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Standard practice is to split data into a train/test set, then use the train set for hyperparameter tuning / model selection, using for example cross-validation over the whole training set. Finally, using a fixed model to check performance on the hold-out test set.

With small datasets this is a big limitation, as a too small test set will be subject to high performance variance, or too small training sets will not be enough to train a decent model.

To solve this, one can also do this process iteratively by then splitting the data again into different train/test splits, and re-do the process. Repeat until we have used all data as test-sets with different models, then average performance over them.

Is this methodology correct / unbiased? Or are there other better alternatives?

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What you can do is something called nested cross validation. Instead of creating one train-test split you create K train-test splits (as you would in k-fold cross validation). For each of your K training sets you perform cross-validation to select hyper-parameters (this is called the inner CV loop) and then test on the test dataset (outer loop). You will end up with K error rates which are the average of the K* error rates you got from each inner loop. You then average these K error rates to obtain a final generalization error.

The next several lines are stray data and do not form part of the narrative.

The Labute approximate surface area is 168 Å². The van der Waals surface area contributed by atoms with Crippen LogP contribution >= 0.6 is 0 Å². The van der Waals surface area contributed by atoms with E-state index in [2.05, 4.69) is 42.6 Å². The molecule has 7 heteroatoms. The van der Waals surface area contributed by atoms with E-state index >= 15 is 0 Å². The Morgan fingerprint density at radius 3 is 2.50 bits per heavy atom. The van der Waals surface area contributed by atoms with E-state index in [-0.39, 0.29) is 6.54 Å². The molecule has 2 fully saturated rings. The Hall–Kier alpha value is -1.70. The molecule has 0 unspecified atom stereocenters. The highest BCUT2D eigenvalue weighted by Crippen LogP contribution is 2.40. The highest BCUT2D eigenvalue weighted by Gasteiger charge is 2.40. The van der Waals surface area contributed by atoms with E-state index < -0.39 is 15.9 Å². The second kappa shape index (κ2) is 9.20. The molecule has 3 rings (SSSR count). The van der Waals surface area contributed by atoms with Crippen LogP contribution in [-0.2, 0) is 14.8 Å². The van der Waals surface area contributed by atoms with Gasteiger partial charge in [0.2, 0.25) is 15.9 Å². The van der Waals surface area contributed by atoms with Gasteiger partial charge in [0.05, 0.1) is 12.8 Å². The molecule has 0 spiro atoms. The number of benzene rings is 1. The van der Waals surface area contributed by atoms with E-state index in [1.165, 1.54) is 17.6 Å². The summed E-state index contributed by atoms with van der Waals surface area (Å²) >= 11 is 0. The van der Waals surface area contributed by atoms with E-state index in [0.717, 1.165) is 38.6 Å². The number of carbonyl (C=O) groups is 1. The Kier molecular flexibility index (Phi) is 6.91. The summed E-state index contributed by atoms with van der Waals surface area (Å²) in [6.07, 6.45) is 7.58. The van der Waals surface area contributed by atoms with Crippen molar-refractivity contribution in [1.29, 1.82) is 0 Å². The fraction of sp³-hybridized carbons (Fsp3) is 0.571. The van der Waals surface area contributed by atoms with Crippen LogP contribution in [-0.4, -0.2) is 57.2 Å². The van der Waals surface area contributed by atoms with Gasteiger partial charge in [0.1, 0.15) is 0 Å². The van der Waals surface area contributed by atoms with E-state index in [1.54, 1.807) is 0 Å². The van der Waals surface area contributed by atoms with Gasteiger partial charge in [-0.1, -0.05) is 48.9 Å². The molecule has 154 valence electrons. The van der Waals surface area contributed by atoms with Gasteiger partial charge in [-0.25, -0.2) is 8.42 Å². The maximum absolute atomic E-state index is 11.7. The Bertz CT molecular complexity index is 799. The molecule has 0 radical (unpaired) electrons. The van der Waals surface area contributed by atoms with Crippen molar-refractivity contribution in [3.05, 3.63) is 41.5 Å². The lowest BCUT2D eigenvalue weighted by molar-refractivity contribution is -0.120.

After this is complete it would be a good idea to repeat this process many times and take the average of that value.

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  • $\begingroup$ So what is the difference with non-nested K-fold CV? What would be the use of an inner validation set if there are no hyperparameters to tune? $\endgroup$ – hirschme May 16 '19 at 16:03
  • $\begingroup$ so after some reading I see that non-nested CV is referred to just doing one sweep of CV over the whole dataset, in other words, not having any test set, only reporting performance on the validation set. I don't understand why this is even a thing as it is clearly wrong, or I misunderstood something. So nested CV seems like the only correct way to go $\endgroup$ – hirschme May 16 '19 at 16:23
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You are correct that separating out training and testing sets poses big problems with reasonably sized data sets.

Bootstrapping, sampling with replacement from the data set on hand, is a well established way to accomplish what you want. It's based on the idea that the process of resampling from the data set on hand represents the sampling process that got the data set from the original population in the first place. This allows for correction of bias, estimation of confidence intervals, and documentation of the quality of the model-building process.

This page and this page are two of many on this site that discuss use of bootstrapping for model building and evaluation.

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